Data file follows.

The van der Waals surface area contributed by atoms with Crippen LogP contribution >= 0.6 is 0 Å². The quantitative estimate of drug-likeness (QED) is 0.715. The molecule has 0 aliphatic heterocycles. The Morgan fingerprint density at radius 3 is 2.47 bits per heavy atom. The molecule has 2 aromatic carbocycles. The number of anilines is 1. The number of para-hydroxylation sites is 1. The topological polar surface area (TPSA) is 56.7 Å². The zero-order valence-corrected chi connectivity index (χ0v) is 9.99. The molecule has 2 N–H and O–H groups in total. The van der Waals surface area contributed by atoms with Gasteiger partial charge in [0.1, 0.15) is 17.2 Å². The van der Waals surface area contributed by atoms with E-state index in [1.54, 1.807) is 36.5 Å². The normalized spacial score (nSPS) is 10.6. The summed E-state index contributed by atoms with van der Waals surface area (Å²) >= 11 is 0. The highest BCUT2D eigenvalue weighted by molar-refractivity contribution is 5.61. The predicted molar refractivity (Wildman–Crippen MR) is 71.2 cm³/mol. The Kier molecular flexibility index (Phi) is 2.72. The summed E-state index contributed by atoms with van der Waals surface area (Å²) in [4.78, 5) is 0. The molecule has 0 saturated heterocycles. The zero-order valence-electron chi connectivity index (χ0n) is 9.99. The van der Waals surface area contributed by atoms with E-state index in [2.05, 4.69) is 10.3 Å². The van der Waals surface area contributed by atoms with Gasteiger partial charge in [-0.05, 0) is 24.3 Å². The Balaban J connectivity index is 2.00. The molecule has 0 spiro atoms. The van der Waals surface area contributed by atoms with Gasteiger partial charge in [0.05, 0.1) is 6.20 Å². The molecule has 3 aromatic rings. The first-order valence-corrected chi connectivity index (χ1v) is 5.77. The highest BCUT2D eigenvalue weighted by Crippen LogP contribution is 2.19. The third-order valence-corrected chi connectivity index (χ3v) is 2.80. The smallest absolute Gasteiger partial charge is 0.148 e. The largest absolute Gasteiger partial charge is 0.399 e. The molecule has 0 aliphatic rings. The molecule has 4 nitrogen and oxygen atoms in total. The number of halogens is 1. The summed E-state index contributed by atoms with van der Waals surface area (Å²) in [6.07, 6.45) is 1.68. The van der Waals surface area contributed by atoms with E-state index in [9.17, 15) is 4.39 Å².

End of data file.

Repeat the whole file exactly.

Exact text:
The van der Waals surface area contributed by atoms with Crippen LogP contribution >= 0.6 is 0 Å². The quantitative estimate of drug-likeness (QED) is 0.715. The molecule has 0 aliphatic heterocycles. The Morgan fingerprint density at radius 3 is 2.47 bits per heavy atom. The molecule has 2 aromatic carbocycles. The number of anilines is 1. The number of para-hydroxylation sites is 1. The topological polar surface area (TPSA) is 56.7 Å². The zero-order valence-corrected chi connectivity index (χ0v) is 9.99. The molecule has 2 N–H and O–H groups in total. The van der Waals surface area contributed by atoms with Gasteiger partial charge in [0.1, 0.15) is 17.2 Å². The van der Waals surface area contributed by atoms with E-state index in [1.54, 1.807) is 36.5 Å². The normalized spacial score (nSPS) is 10.6. The summed E-state index contributed by atoms with van der Waals surface area (Å²) >= 11 is 0. The highest BCUT2D eigenvalue weighted by molar-refractivity contribution is 5.61. The predicted molar refractivity (Wildman–Crippen MR) is 71.2 cm³/mol. The Kier molecular flexibility index (Phi) is 2.72. The summed E-state index contributed by atoms with van der Waals surface area (Å²) in [4.78, 5) is 0. The molecule has 0 saturated heterocycles. The zero-order valence-electron chi connectivity index (χ0n) is 9.99. The van der Waals surface area contributed by atoms with E-state index in [2.05, 4.69) is 10.3 Å². The van der Waals surface area contributed by atoms with Gasteiger partial charge in [-0.05, 0) is 24.3 Å². The Balaban J connectivity index is 2.00. The molecule has 0 spiro atoms. The van der Waals surface area contributed by atoms with Gasteiger partial charge in [0.05, 0.1) is 6.20 Å². The molecule has 3 aromatic rings. The first-order valence-corrected chi connectivity index (χ1v) is 5.77. The highest BCUT2D eigenvalue weighted by Crippen LogP contribution is 2.19. The third-order valence-corrected chi connectivity index (χ3v) is 2.80. The smallest absolute Gasteiger partial charge is 0.148 e. The largest absolute Gasteiger partial charge is 0.399 e. The molecule has 0 aliphatic rings. The molecule has 4 nitrogen and oxygen atoms in total. The number of halogens is 1. The summed E-state index contributed by atoms with van der Waals surface area (Å²) in [6.07, 6.45) is 1.68. The van der Waals surface area contributed by atoms with E-state index in [9.17, 15) is 4.39 Å².